HHS team applauds work of UNMC, Nebraska Medicine

During a recent visit to Omaha, the U.S. Department of Health and Human Services Region 7 team praised the work of UNMC and Nebraska Medicine for its national preparedness, collaboration, commitment to sustainability and knowledge sharing.  

The HHS team, which included Region 7 Director Joseph Palm, visited the med center campus and toured the Davis Global Center, the national Training, Simulation and Quarantine Center, the Fred & Pamela Buffett Cancer Center and the Nebraska State Public Health Lab. The team also learned more about the National Emerging Special Pathogen Training & Education Center (NETEC), the Regional Disaster Health Response System, Air Force C-STARS Omaha, iEXCEL and UNMC’s nursing and public heath training programs. 

"The UNMC/Nebraska Medicine biocontainment and quarantine units are known worldwide because of their work handling patients with Ebola virus disease and COVID-19, but to see it up close is truly impressive," said Palm, who has extensive public health experience. "The foundation for this work, of course, is a first-rate research and clinical care center created by UNMC and Nebraska Medicine. 

"This entire operation is an incredible commitment to the security of the United States of America and provides a largely unseen and unheralded security layer for the nation." 

HHS officials said the work has: 

  • Helped bring more than $500 million in research grants and contracts to UNMC over the past five years. 

  • Led UNMC researchers to be part of a federal study on how COVID-19 affects children. (The research will track 20,000 people over four years to better understand long COVID). 

  • Secured the campus as one of two pilot sites to develop a regional disaster health response system to build a partnership for disaster health response and enhance HHS National Disaster Medical Systems training and improve medical surge capacity.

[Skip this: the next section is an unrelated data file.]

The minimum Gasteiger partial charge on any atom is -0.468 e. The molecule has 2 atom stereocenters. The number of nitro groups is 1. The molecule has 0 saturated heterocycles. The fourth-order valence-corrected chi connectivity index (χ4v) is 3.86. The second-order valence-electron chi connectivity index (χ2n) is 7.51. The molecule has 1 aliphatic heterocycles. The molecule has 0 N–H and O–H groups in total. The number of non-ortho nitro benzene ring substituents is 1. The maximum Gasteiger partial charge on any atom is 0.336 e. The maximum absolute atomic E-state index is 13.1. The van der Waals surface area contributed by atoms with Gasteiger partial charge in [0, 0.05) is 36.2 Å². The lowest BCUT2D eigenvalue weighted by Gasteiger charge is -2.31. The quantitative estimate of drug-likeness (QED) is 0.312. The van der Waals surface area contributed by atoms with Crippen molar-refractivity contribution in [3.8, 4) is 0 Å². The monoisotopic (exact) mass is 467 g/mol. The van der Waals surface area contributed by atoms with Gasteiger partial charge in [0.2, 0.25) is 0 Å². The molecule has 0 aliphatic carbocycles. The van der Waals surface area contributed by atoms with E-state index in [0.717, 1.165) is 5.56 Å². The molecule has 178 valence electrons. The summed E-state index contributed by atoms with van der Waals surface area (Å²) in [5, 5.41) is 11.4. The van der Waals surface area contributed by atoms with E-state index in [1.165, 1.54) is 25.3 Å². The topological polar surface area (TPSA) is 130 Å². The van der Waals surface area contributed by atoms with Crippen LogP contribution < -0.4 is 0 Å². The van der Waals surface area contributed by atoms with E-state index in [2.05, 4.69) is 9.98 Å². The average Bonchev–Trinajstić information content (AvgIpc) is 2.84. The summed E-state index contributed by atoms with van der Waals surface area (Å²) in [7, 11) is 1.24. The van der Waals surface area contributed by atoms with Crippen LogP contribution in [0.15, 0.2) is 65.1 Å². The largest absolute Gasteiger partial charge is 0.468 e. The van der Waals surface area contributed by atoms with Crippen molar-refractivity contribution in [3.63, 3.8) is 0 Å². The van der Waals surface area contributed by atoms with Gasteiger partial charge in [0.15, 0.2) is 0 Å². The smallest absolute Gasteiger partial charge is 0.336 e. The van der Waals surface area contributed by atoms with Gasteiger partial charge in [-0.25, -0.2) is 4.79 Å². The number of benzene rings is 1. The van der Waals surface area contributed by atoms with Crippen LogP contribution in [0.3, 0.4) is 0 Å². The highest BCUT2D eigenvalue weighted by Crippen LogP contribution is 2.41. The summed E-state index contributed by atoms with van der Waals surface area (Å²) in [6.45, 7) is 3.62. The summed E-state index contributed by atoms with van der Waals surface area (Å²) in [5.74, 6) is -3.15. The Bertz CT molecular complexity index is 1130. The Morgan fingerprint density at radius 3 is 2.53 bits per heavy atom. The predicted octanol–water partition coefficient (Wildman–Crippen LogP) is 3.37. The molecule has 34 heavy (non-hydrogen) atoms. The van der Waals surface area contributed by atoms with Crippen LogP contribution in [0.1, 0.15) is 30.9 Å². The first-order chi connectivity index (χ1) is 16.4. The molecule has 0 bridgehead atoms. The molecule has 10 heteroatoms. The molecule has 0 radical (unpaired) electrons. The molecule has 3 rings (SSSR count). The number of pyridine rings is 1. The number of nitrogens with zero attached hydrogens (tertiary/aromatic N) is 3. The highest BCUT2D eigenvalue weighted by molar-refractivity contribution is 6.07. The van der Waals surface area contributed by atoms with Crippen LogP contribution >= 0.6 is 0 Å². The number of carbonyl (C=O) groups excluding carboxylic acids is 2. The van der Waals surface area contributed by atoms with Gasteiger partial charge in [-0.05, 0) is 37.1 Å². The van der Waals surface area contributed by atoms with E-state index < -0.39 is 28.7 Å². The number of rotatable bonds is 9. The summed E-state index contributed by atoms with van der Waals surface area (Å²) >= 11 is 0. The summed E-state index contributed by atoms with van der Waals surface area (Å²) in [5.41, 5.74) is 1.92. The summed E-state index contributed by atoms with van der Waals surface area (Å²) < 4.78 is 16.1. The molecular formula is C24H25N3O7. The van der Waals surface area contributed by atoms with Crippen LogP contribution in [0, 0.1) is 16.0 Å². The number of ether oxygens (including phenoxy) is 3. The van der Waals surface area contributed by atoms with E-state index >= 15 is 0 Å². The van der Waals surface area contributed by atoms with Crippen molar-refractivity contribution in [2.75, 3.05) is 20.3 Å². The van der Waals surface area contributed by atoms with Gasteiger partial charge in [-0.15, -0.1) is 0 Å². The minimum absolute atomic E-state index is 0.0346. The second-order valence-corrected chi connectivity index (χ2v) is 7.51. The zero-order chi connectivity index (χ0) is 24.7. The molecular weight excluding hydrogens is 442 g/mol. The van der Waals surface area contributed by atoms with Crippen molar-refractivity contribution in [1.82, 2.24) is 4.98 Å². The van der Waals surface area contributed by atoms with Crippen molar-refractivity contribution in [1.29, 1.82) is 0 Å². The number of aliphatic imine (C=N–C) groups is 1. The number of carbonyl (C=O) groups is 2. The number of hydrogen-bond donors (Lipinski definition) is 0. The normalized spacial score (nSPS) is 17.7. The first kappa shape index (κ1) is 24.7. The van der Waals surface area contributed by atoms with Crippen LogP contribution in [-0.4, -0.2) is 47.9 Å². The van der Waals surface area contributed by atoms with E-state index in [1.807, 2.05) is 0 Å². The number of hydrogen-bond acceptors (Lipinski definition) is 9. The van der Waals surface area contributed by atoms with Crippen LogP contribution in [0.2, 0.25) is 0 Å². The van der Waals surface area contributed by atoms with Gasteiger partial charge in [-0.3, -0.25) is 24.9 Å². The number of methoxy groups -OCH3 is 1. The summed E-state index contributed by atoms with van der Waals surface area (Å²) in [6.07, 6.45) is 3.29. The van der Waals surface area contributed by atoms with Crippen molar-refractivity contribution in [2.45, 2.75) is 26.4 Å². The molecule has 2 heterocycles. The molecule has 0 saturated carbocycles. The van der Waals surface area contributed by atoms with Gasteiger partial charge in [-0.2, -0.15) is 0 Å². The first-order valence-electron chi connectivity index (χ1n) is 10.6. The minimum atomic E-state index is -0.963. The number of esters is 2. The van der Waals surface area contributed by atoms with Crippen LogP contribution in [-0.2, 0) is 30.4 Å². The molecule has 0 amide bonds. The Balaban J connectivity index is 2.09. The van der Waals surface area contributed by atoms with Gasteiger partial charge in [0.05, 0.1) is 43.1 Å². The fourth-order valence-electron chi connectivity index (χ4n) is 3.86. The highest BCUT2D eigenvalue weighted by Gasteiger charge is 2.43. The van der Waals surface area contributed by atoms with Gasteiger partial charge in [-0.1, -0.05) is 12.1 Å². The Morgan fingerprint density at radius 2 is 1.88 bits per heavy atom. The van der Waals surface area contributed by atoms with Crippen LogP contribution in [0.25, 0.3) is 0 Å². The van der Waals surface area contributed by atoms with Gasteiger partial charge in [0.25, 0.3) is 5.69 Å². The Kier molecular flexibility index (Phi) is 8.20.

• Led to an agreement with HHS to train upwards of 6,000 public health service officers across the nation, who can then deploy to regions where they may be exposed to such health threats as COVID-19, smallpox and other acute respiratory syndromes. 

"The entire nation relies on what has been built here," said Palm, who applauded the staff members who train, and keep training, to handle the worst possible situations. "It’s a task almost no one wants to take on and frankly few places are able to take on. "  

CDR Kimberly Davids, PharmD, senior public health advisor for the HHS Office of the Assistant Secretary for Health, said the med center has been a longstanding partner with HHS and a "leader not only for the region but for the nation."  

Recently, the med center signed the HHS Health Sector Climate Pledge, to lower emissions and ensure more sustainability and resilience. "The med center is part of a growing movement of organizations that are standing up and committing to action to address climate threats and sustainability programs," CDR Davids said. "Your example gives great energy to those who are starting their journeys to improve resilience and reduce emissions in service of vulnerable populations across the country…the work is essential to meeting the historic challenges of the moment and delivering a healthier future for ourselves, our families and our communities." 

Nebraska Medicine was among 61 of the nation’s largest U.S. hospital and health sector companies to pledge to reduce greenhouse gas emissions. CDR Davids encourages other medical systems to sign the Health Sector Climate Pledge, which remains open until Oct. 28. 

The med center has long been committed to sustainability programs, said Jennifer Bartholomew, vice president and associate vice chancellor for facilities management for Nebraska Medicine and UNMC. The med center’s current goals, she said, call for net zero energy by 2030. Since 2010, the campus has reported a 22% reduction in net zero emissions (approximately 22,300 homes for a year) while adding more than one million square feet of new facilities. Thanks to deferred maintenance funds awarded through LB384, Bartholomew said the campus will expand the heating hot water capacity of its plant and reduce its reliance on steam, which is less efficient, and replace air handling units in older buildings. 

The med center hopes to build collaborations across Region 7, Bartholomew said, similar to those developed by state and federal partners during COVID-19. Region 7 serves Iowa, Kansas, Missouri and Nebraska. 

We are Nebraska Medicine and UNMC. Our mission is to lead the world in transforming lives to create a healthy future for all individuals and communities through premier educational programs, innovative research and extraordinary patient care.  

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